Plaza Theatre

42 East 58th Street,
New York, NY 10022

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Plaza Theatre

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The Plaza Theatre opened on January 20, 1930, and was designed in a Tudor style. This theatre later had a modern style that somewhat mirrored the Beekman Theatre with it’s rising balcony toward the back. It had a decent sized screen and sound. The curtains closed after every presentation. I saw “Crossing Delancey” there, and a year before it closed I saw the indie film “Straight Outta Brooklyn” there. It was on a side street and was hard to find. It’s amazing how that theatre stayed in business.

It closed in January 1996 and became some kind of tourist attraction showing films about New York like the old New York Experience used to do in Rockefeller Center. That later stopped and now it’s home to an Asian sushi restuarant named Tao.

Contributed by jamal p. Savage

Recent comments (view all 156 comments)

bigjoe59
bigjoe59 on July 19, 2016 at 2:58 pm

Hello-

I frequently attended this theater. it often held the exclusive Manhattan engagements of many top American films and foreign films. it was not hard to find. i don’t know why the intro at top states so.

Al Alvarez
Al Alvarez on July 19, 2016 at 4:01 pm

Many people went to the Plaza Hotel looking for it there.

captblood
captblood on July 22, 2016 at 8:22 pm

Cinema 3 was diagonally across from the Paris Theatre

captblood
captblood on July 22, 2016 at 8:27 pm

Rugoff / Cinema V Theatres in the immediate area: Paris; Plaza; Sutton; Cinema I & II. Further downtown were the Beekman; Grammercy & Art.

Al Alvarez
Al Alvarez on July 22, 2016 at 8:38 pm

Cinema 3 was not really near Cinema 1 & 11. The Plaza Hotel was two blocks away from the Plaza Theatre and the Sutton was not really quite on Sutton Place. But that is New York for you.

captblood
captblood on July 22, 2016 at 8:41 pm

as I said, they were in the immediate area, meaning the same neighborhood, known as the Upper East Side.

bigjoe59
bigjoe59 on July 24, 2016 at 1:55 pm

Hello-

I still say the description of the theater as “hard to find” is unwarranted. many of the films I saw there under the address said “between Madison and Park Aves.” I mean even a blind person could have found it.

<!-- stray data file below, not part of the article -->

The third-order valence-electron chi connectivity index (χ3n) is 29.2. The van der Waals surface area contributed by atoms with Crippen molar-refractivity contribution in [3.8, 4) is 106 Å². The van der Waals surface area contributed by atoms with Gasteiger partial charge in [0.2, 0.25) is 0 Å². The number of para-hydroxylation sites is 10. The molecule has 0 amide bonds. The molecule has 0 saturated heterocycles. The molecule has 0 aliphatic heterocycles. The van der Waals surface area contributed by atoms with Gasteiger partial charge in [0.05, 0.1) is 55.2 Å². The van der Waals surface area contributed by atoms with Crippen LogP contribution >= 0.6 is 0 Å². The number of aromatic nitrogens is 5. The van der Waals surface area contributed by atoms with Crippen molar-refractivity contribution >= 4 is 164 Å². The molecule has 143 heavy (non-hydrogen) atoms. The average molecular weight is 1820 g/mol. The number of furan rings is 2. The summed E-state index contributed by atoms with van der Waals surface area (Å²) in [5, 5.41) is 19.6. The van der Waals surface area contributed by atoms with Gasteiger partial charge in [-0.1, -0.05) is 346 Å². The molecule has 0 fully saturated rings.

jay58
jay58 on July 25, 2016 at 5:14 am

I agree completely…the Plaza wasn’t “hard to find.” The marquee was visible from Madison and Park Avenues and my family always used it as a landmark when we told people how to find our building. “Next door to the Plaza Theatre,” we said. Never a problem!

Al Alvarez
Al Alvarez on July 25, 2016 at 6:53 am

I worked for Cineplex Odeon who once owned the Plaza and the Cinema 3. People were constanty going to the Paris and the Cinema 3 looking for the Plaza. Due to the long runs at all three theatres, even veteran New Yorkers couldn’t remember which was which. In the days of exclusive runs, cash tickets and long lines, believe me, it was a problem.

bigjoe59
bigjoe59 on July 25, 2016 at 2:28 pm

Hello-

I still say if you knew the address the Plaza wasn’t “hard to find” per se but you bring up an interesting point. considering the Plaza and Paris had similar names and were close by I can see people forgetting which theater a film was playing at if they hadn’t written it down.

its kind of like the late but great Ziegfeld. once it’s closing was verified a number of people posted that part of the problem was it was out of the way, or off the beaten path etc….. but when the Ziegfeld was still used by the studios for exclusive runs of their big releases people had no trouble finding it then so why should they have had trouble finding it now.

speaking of which. I recently posted a question for the late Crystal Hall on 14 St. if anyone knows the answer I bet you do. thanks in advance.

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